Food prices would rocket if pesticides banned

By Michael Stones

- Last updated on GMT

Related tags Food production Value added Food Agriculture

Pesticides: vital tool or threat to food security and the environment?
Pesticides: vital tool or threat to food security and the environment?
Food prices would rocket if pesticides were banned or their use severely restricted, according to the National Farmers Union (NFU); a claim hotly disputed by environmental pressure group Friends of the Earth (FoE).

The supply and quality of British staple foods fresh carrots, frozen peas and apples would be severely disrupted, sending prices rocketing, claimed the NFU, after the publication of a report it commissioned from farm business consultancy Andersons.

The report warned up to 40 active chemicals were likely to be lost or restricted in their use if EU bureacrats enforced bans or stricter controls. The at risk list includes: 10 insecticides, 12 fungicides, 16 herbicides and two molluscicides. That would represent a 20% fall in the five-year average from 2009–2013.

Nose dive by £1.6bn a year

Denied active ingredients to control weeds, diseases and pests in key UK crops, the gross value added of UK agriculture and horticulture would nose dive by £1.6bn a year.

Banning the active ingredients would also cost up to 44,000 jobs in agricultural wholesale, the supply chain and the wider food and drink industry, claimed the researchers. In addition, farming profit would drop by 36% from its current levels, sparking a large readjustment in the farming industry.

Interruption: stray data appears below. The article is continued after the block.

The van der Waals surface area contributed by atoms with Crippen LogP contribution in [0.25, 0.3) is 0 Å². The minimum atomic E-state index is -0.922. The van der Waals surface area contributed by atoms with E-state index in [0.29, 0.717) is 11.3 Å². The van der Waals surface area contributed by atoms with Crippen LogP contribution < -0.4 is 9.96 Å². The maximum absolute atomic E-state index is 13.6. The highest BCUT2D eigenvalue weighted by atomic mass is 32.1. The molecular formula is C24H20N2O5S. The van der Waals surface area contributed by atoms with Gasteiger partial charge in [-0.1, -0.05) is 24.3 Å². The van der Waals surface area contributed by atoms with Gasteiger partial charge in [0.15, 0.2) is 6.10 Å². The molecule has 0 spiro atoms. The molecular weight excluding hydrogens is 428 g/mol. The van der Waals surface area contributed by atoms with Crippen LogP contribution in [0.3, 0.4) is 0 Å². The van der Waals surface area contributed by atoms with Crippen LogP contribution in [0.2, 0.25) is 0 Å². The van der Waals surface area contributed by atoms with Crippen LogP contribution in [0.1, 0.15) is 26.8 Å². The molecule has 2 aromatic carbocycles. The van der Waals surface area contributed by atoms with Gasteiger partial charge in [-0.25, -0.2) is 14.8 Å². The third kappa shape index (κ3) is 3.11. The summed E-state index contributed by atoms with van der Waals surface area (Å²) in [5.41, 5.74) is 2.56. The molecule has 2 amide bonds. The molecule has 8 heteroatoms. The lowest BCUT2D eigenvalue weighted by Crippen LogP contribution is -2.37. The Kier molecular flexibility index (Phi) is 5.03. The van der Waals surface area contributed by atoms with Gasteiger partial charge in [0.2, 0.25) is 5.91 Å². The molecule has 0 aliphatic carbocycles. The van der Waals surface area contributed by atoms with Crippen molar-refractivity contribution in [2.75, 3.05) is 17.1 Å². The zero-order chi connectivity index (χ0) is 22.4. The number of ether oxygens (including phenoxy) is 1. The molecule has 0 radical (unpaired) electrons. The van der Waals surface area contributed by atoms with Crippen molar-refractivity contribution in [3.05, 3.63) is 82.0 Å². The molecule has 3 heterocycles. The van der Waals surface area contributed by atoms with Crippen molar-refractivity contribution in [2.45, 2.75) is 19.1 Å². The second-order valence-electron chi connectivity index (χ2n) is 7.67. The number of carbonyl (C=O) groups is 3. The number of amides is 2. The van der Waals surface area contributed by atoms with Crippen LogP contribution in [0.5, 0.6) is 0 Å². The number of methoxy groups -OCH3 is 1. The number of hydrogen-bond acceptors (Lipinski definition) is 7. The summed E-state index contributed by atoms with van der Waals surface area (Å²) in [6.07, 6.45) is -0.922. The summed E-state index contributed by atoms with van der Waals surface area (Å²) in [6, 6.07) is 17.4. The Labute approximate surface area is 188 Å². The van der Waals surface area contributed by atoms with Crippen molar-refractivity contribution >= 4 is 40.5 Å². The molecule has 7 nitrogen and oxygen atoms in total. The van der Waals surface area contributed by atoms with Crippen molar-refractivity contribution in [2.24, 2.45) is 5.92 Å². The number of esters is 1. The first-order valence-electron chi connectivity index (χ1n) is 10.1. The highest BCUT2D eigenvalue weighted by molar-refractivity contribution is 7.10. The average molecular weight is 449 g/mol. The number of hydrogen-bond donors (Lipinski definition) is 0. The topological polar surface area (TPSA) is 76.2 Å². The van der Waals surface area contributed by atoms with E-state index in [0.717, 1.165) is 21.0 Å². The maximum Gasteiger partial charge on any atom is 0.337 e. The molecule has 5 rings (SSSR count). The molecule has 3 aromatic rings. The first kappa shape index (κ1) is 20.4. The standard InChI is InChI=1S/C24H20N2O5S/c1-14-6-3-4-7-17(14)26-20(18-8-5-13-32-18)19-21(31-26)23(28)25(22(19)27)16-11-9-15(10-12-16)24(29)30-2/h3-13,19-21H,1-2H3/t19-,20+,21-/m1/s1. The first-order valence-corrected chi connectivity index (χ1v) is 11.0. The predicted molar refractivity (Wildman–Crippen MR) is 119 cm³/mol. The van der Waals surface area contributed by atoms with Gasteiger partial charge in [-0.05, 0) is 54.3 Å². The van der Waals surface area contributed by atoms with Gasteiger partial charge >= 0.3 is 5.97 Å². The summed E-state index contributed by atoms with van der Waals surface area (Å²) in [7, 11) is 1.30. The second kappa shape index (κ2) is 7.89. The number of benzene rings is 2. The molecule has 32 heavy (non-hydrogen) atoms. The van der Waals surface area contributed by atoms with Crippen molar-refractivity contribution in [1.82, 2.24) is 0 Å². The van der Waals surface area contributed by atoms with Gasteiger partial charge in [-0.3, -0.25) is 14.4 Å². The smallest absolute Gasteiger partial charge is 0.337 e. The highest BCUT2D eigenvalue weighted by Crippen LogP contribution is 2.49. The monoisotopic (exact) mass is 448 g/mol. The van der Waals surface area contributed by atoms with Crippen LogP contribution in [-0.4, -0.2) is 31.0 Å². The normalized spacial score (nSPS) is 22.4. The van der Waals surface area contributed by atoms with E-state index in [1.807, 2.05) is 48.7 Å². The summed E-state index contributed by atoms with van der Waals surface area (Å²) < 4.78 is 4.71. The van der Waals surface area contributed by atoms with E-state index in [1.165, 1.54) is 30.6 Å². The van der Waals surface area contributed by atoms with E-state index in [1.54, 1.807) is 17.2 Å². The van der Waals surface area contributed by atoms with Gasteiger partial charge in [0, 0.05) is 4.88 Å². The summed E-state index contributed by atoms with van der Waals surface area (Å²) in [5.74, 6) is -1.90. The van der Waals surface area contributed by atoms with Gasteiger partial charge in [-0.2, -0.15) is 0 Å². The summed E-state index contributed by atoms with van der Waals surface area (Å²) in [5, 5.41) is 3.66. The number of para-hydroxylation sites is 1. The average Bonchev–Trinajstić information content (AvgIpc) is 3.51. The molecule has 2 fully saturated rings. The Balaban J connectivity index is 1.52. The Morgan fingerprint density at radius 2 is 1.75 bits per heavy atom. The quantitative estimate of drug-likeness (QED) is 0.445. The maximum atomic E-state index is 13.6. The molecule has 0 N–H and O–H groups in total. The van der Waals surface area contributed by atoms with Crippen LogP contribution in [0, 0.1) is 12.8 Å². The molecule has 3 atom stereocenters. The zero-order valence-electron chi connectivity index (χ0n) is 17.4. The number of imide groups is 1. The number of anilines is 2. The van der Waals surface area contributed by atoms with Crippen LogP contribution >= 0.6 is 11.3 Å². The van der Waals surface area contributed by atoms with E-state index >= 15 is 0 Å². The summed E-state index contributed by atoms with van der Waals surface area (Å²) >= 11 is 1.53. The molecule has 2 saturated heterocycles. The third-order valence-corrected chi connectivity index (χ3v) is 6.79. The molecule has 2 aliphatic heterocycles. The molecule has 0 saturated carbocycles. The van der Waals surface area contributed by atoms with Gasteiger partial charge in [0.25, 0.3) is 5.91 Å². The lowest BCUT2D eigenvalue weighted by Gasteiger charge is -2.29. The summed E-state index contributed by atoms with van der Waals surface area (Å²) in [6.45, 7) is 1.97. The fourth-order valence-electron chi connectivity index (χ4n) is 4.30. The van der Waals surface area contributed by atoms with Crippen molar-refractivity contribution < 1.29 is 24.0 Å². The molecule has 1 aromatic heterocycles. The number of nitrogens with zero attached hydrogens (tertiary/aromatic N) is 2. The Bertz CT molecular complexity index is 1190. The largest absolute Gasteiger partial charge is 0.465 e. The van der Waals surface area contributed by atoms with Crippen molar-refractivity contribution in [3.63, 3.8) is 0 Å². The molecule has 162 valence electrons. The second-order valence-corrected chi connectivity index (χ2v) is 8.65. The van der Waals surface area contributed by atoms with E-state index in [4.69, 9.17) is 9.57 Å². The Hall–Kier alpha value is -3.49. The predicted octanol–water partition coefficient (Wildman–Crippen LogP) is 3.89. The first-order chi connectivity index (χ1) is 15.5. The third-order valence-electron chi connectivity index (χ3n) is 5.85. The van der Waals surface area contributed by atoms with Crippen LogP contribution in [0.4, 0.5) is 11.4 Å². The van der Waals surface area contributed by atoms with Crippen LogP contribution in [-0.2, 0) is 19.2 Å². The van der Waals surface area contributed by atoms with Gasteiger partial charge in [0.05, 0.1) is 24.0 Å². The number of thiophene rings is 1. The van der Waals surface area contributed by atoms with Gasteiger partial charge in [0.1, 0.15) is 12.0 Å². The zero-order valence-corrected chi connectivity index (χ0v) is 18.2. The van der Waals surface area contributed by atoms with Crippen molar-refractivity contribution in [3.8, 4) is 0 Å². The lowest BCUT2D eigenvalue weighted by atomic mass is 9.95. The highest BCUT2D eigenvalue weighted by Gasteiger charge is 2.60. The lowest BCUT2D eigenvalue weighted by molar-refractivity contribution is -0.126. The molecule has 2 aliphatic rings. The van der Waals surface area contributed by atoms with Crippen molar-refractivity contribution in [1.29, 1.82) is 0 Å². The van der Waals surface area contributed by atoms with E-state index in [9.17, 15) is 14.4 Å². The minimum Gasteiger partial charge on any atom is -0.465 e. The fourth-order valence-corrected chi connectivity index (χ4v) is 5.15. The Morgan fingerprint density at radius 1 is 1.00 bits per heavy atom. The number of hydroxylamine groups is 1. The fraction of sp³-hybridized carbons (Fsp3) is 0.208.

NFU vice president Guy Smith said: “It is absolutely essential that farmers have regulation that is risk-based and that it follows sound science to ensure the farming sector keeps growing and contributing to the £97bn UK food and drink industry.

“For this to happen we need government at both UK and EU level to put British food production at the heart of policy-making across all government departments.”

The Agricultural Industries Confederation (AIC), which co-sponsored the report, warned of the risks of ignoring science when making policy and regulatory decisions. AIC strategy group member David Hutchinson said: “Any crop protection product should be assessed in the wider context of a food production strategy, so that agronomists have at their disposal both cultural controls and a range of chemistry to help farmers and growers sustain UK food production.

Competitive disadvantage

“A big concern is that the current EU policy making and regulatory systems are heavily influenced by political considerations and sound science often comes second in assessing agricultural technologies – old and new. In the meantime farming and the wider economy of our food industry will continue to suffer and be placed at an ever increasing competitive disadvantage to those countries outside the EU.”   

But FoE slammed the report as “dangerously misleading”.​ FoE nature campaigner Paul de Zylva said: “The report lacks any credible, independent and peer reviewed science.

“Instead of attacking regulations in place to protect our health and wildlife, we should all focus on finding alternatives to chemicals. The evidence is overwhelming that intensive use of chemicals is harming bees and other wildlife and the quality of our water and soils. That’s the real threat to our food security.”

Some neonicotinoid chemicals are currently banned because top British and European scientists found they pose a high acute risk to bees, she said. “That’s the kind of good evidence-based science the NFU and others should be backing.”

Meanwhile, the NFU claims British farmers are dedicated to protecting the environment, as the following video reveals.

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